Friday, January 30, 2009

Bush Legacy Watch: Military suicides on the rise

By Michael J.W. Stickings

(Here's the first installment of our BLW. We have many ongoing series here at The Reaction, and this will be one of them.)

According to the AP, "U.S. soldiers killed themselves last year at the highest rate on record, the toll rising for a fourth straight year and even surpassing the suicide rate among comparable civilians."

By "highest rate on record," the AP means since 1980, when "current record-keeping began." Still, needless to say, this is a horrible development, with at least 128 soldiers killing themselves last year -- or 20.2 per 100,000 soldiers. Hopefully the military is serious that "fresh prevention efforts will start next week" and that, generally, a more aggressive approach will be taken to address this growing problem.

But... is it Bush's fault? Is it -- does it deserve to be considered to be -- part of Bush's legacy? Obviously, it isn't all Bush's fault. I don't have the numbers in front of me, but there were undoubtedly high suicide rates in the past, and during past wars. Furthermore, there may be a number of reasons for the recent rise.

However, as the AP notes, "[o]fficials have said that troops are under unprecedented stress because of repeated and long tours of duty due to the simultaneous wars in Iraq and Afghanistan," and the number of suicides has risen yearly since 2004, when there were (just) 64.

While "[o]fficials said they found that the most common factors were soldiers suffering problems with their personal relationships, legal or financial issues and problems on the job," there may be more to it than that: "[T]he magnitude of what the troops are facing in combat shouldn't be forgotten, said Rep. Joe Sestak, D-Pa., a former Navy vice admiral, who noted he spoke with a mother this week whose son was preparing for his fifth combat tour. 'This is a tough battle that the individuals are in over there,' Sestak said. 'It's unremitting every day.'" Plus, there is the additional issue of suicides among those who have left the services: "The Department of Veterans Affairs tracks those numbers and says there were 144 suicides among the nearly 500,000 service members who left the military from 2002-2005 after fighting in at least one of the two ongoing wars."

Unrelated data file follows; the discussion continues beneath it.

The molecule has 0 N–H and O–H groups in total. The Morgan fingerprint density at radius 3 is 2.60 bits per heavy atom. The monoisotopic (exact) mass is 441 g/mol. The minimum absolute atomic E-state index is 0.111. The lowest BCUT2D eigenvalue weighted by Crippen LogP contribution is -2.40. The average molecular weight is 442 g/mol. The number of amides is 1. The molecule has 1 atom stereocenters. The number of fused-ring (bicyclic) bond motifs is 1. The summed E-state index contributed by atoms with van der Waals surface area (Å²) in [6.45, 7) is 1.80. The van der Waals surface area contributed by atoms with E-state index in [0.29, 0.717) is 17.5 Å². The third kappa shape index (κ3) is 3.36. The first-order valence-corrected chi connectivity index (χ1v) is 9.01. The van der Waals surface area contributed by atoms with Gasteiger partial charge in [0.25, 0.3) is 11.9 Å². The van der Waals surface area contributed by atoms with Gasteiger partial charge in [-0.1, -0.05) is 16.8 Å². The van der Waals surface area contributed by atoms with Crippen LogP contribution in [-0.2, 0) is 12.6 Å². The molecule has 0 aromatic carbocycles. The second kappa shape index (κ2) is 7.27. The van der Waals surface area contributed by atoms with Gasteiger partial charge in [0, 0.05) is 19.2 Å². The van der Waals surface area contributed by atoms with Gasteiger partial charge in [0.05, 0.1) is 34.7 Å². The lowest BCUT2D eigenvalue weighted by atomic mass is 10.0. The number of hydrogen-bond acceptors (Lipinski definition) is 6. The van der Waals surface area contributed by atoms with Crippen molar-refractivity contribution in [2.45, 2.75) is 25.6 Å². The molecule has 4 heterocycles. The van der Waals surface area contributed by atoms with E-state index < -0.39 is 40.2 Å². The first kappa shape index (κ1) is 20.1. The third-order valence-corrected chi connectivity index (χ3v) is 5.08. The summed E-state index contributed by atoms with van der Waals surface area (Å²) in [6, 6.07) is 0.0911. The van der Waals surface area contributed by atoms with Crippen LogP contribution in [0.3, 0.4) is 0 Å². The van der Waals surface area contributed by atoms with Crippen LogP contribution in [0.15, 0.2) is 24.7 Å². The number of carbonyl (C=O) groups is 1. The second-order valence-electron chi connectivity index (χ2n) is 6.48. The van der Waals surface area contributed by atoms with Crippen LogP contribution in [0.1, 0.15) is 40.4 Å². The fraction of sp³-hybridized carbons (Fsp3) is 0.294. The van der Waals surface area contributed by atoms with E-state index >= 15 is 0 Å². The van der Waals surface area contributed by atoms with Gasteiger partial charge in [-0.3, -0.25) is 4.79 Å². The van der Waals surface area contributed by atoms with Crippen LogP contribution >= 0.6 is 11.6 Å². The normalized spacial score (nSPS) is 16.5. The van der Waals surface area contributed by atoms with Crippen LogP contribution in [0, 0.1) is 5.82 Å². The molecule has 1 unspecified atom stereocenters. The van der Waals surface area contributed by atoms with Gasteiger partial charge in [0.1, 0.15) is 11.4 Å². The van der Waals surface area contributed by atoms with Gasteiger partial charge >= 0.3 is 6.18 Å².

It would be wrong, and irresponsible, to assign too much blame to Bush (and the other architects of the wars in Iraq and Afghanistan), but it does seem to me that some of it, the rise in suicides, is Bush's fault, given the gross mismanagement of the Iraq War, a war of choice, a war the Bush warmongers so badly wanted to fight, even at the expense of the truth, and, with that war going on, the gross negligence of the war in Afghanistan. And it is the conduct of those two wars, notably the Iraq War, a disaster almost from the very start, and certainly once the insurgency and sectarian violence began, that has required extended tours of duty and that has put so many servicemen and -women in such difficult situations both personally and professionally. Is it really any wonder that many of them, having been pushed so far, have broken down and given up?

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